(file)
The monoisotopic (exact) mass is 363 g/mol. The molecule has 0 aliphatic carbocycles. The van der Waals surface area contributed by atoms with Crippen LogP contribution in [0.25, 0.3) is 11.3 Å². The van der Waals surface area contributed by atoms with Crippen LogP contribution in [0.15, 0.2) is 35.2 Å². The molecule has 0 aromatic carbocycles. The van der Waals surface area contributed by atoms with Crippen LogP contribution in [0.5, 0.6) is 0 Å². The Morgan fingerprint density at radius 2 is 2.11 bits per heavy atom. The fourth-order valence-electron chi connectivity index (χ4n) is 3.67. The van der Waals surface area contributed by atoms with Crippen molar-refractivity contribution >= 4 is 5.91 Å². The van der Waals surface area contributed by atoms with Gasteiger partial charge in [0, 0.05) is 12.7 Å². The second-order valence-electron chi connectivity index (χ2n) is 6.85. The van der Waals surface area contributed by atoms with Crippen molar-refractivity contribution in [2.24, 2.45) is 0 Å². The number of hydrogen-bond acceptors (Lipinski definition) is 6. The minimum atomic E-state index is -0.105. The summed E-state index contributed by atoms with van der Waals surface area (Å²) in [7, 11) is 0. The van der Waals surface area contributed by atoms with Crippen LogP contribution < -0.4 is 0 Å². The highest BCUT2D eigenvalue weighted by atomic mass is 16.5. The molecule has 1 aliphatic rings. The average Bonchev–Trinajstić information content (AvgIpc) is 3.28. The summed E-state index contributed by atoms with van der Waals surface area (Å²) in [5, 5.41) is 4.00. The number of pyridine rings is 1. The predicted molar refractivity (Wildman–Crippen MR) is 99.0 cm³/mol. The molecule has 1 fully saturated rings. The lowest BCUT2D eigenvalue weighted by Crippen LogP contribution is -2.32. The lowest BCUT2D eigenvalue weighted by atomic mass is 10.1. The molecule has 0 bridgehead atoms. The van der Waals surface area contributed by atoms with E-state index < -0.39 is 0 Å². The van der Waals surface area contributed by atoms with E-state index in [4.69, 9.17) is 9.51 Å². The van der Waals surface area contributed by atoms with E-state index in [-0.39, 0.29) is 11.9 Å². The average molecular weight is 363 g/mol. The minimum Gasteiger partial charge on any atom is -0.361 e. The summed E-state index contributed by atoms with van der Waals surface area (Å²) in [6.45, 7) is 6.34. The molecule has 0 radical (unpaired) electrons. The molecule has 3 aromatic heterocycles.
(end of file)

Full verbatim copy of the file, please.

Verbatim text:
The monoisotopic (exact) mass is 363 g/mol. The molecule has 0 aliphatic carbocycles. The van der Waals surface area contributed by atoms with Crippen LogP contribution in [0.25, 0.3) is 11.3 Å². The van der Waals surface area contributed by atoms with Crippen LogP contribution in [0.15, 0.2) is 35.2 Å². The molecule has 0 aromatic carbocycles. The van der Waals surface area contributed by atoms with Crippen LogP contribution in [0.5, 0.6) is 0 Å². The Morgan fingerprint density at radius 2 is 2.11 bits per heavy atom. The fourth-order valence-electron chi connectivity index (χ4n) is 3.67. The van der Waals surface area contributed by atoms with Crippen molar-refractivity contribution >= 4 is 5.91 Å². The van der Waals surface area contributed by atoms with Gasteiger partial charge in [0, 0.05) is 12.7 Å². The second-order valence-electron chi connectivity index (χ2n) is 6.85. The van der Waals surface area contributed by atoms with Crippen molar-refractivity contribution in [2.24, 2.45) is 0 Å². The number of hydrogen-bond acceptors (Lipinski definition) is 6. The minimum atomic E-state index is -0.105. The summed E-state index contributed by atoms with van der Waals surface area (Å²) in [7, 11) is 0. The van der Waals surface area contributed by atoms with Crippen LogP contribution < -0.4 is 0 Å². The highest BCUT2D eigenvalue weighted by atomic mass is 16.5. The molecule has 1 aliphatic rings. The average Bonchev–Trinajstić information content (AvgIpc) is 3.28. The summed E-state index contributed by atoms with van der Waals surface area (Å²) in [5, 5.41) is 4.00. The number of pyridine rings is 1. The predicted molar refractivity (Wildman–Crippen MR) is 99.0 cm³/mol. The molecule has 1 fully saturated rings. The lowest BCUT2D eigenvalue weighted by Crippen LogP contribution is -2.32. The lowest BCUT2D eigenvalue weighted by atomic mass is 10.1. The molecule has 0 bridgehead atoms. The van der Waals surface area contributed by atoms with E-state index < -0.39 is 0 Å². The van der Waals surface area contributed by atoms with E-state index in [4.69, 9.17) is 9.51 Å². The van der Waals surface area contributed by atoms with E-state index in [-0.39, 0.29) is 11.9 Å². The average molecular weight is 363 g/mol. The minimum Gasteiger partial charge on any atom is -0.361 e. The summed E-state index contributed by atoms with van der Waals surface area (Å²) in [6.45, 7) is 6.34. The molecule has 0 radical (unpaired) electrons. The molecule has 3 aromatic heterocycles.